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LETTER: Fiorillo gets it wrong on imitation seafood

Imitation seafood poses a far bigger threat than you think

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The following letter was sent to IntraFish by J. Douglas Hines, chairman and general partner of Atlantic Natural Foods, LLC., which produces plant-based protein alternatives, including the Loma Linda brand of Tuno, in response to the opinion column, "Imitation seafood poses a far bigger threat than you think," by Executive Editor John Fiorillo.

As a leader in the in the global seafood industry for more than 40 years, I have witnessed more than most in today’s seafood world.

Over the decades, our oceans have been abused by rampant IUU fishing, social responsibilities ignored, vessels appearing to misreport catches, trash piles on the high seas that vessels have to steam around, occasional corruption, quality degradation with triopoly phosphates in shrimp, "smoked" tuna by adding sodium nitrates, glazing, and in some products more additives than you can add up.

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The author is correct, there is no "fake fish"—imitation shrimp, salmon or tuna— as there is with crab. There also is no fake chicken, beef or pork. There is a legal species designation for each of these proteins that should be adhered to under federal regulations.

However, there is a plant-based protein alternative creation that has like-food application in preparation and delivery. Just as when NFI was fighting to have a new designation for fish that was labeled crab but had the same application. What do we call land-based, GMO salmon or other lab grown fish from cells?

"Rather than sit by and offer desperate commentary, my colleagues and I are working to make a difference"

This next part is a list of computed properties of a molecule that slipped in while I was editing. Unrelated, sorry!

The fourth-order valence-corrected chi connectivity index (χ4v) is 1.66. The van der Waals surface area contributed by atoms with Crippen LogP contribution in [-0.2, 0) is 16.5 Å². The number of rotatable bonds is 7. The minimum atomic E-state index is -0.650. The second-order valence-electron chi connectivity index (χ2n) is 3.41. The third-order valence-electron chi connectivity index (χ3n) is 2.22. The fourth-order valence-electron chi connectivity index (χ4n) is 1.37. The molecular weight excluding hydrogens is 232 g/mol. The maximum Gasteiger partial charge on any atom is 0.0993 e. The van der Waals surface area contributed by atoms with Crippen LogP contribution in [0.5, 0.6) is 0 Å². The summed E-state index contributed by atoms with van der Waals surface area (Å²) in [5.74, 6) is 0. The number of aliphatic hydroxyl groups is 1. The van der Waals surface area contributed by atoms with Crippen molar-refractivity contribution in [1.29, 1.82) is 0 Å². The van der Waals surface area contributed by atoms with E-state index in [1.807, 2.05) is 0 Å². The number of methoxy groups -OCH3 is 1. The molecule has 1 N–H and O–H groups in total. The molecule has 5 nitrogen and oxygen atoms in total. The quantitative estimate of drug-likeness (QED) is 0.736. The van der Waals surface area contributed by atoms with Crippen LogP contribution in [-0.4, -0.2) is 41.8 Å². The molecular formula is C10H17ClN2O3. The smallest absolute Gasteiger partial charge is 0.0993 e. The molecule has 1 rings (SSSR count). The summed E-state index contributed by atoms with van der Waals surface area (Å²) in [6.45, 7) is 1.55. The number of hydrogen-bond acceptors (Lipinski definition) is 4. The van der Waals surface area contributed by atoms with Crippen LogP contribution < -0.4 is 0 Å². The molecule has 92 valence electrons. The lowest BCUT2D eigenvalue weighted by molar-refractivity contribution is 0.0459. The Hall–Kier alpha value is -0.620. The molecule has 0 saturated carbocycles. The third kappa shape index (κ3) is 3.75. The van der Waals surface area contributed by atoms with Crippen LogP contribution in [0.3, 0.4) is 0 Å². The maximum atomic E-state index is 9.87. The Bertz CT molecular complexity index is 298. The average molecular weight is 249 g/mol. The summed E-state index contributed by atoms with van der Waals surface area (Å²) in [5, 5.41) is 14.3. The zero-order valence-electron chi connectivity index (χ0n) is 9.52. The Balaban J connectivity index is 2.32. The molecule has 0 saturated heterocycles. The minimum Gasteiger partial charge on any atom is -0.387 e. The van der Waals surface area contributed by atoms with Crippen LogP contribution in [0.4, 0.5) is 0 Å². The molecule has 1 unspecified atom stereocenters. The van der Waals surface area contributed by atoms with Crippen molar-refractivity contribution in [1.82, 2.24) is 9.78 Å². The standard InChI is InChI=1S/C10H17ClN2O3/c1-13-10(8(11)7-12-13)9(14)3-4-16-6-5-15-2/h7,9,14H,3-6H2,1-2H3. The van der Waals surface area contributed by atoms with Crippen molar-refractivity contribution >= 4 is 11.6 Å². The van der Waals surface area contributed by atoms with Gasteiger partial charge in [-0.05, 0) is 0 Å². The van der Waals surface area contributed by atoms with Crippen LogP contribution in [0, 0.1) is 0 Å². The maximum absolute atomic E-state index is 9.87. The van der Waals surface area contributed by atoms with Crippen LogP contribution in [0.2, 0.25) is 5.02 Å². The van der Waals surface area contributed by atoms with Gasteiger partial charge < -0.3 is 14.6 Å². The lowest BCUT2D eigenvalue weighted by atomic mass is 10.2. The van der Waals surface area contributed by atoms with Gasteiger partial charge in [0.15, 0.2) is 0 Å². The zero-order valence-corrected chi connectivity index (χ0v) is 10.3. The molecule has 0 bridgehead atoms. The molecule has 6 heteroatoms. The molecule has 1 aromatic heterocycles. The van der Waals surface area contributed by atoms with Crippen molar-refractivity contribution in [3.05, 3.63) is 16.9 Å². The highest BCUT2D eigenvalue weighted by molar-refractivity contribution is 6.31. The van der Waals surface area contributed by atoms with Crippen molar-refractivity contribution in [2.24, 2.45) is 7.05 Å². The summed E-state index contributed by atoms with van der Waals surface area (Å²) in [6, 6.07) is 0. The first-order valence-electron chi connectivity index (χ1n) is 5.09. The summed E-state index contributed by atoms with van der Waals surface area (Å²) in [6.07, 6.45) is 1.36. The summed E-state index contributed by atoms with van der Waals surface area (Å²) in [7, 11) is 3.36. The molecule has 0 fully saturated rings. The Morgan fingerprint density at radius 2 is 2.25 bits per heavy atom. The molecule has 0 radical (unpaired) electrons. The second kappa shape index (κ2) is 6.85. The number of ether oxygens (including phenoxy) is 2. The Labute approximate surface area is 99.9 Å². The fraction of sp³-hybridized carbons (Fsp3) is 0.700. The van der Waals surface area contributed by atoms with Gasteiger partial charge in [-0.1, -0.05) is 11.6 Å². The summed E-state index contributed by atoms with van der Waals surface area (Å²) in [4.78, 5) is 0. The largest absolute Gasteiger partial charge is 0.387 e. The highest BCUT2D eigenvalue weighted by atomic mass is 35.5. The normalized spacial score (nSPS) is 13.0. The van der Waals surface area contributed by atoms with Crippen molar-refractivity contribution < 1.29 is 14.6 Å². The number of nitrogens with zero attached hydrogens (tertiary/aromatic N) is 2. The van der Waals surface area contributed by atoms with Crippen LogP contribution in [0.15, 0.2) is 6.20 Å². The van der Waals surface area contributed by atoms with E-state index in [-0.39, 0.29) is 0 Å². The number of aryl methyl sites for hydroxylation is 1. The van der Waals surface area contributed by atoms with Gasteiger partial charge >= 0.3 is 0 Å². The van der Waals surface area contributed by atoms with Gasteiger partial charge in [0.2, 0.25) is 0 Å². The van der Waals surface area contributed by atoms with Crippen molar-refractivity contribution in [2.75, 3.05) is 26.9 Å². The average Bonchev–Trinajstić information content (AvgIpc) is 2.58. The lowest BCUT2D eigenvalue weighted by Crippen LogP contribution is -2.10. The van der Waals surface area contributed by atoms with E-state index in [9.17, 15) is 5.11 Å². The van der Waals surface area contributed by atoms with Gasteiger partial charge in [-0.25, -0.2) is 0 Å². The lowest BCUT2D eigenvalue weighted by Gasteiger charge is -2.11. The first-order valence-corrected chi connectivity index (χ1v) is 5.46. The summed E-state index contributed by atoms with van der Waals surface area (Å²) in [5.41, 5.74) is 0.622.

If the writer is not aware of global population growing from 7.1 billion today to 9 billion plus by 2050, changing climate effect with Global Warming and overfishing throughout most of the world’s oceans, etc., then he may not realize the world requires alternatives to meet the protein demand for future generations.

Whether we are fighting to keep things as they are or as they were, I would suggest that a worse fate that awaits us is to wake up one day and find that due to our mismanagement of our resources there is little left to eat on our planet.

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I am pragmatic and care about our future and believe the seafood industry needs to create alternative delivery and style to have a future by creating products that meet a generational need. The industry must stop placing blame on others for the misdeeds created by years of abuse by us all.

The real threat is not alternative food creation, it is our inability to manage and protect our ocean’s resources. We must eliminate IUUs illegal harvest, address climate impacts in harvest cycles, stop the use of child labor in the supply chain, and no longer treat the seas as a garbage dump.

Rather than sit by and offer desperate commentary, my colleagues and I are working to make a difference by creating new and healthy protein sources. By doing this, hopefully my grand kids will be able to enjoy seafood in their diet while protecting the livelihood of 60 million engaged in fishing and 3 billion who rely on seafood as their primary food source.

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John Fiorillo's response: Mr. Hines, thanks for your letter. I feel compelled to address a few points you made.

First, I am aware of the projected growth in global population and its relationship to the food supply, and it will be great if your plant-based products contribute to staving off world hunger. But to point out the obvious, climate change is affecting agricultural production, just as it is seafood production. So there is no guarantee that the plants you use to produce your seafood alternatives will be compatible with a changing climate.

What bothers me about your comments, however, is how much time was spent writing of the ills of the seafood industry, which supported you for decades, in order to market your product.

I see an industry that has made tremendous strides in sustainability, fisheries management, social responsibility, aquaculture and many other aspects of seafood production. Selling plant food intentionally disguised as seafood, while decrying what you see as the ills of the actual seafood industry producing real fish and shellfish is disingenuous.

Lastly, I think you missed the entire point of my column, so let me reiterate: stop labeling your products as seafood and label them what they are: soy, or beans or peas or whatever else you use to make your artificial fish.

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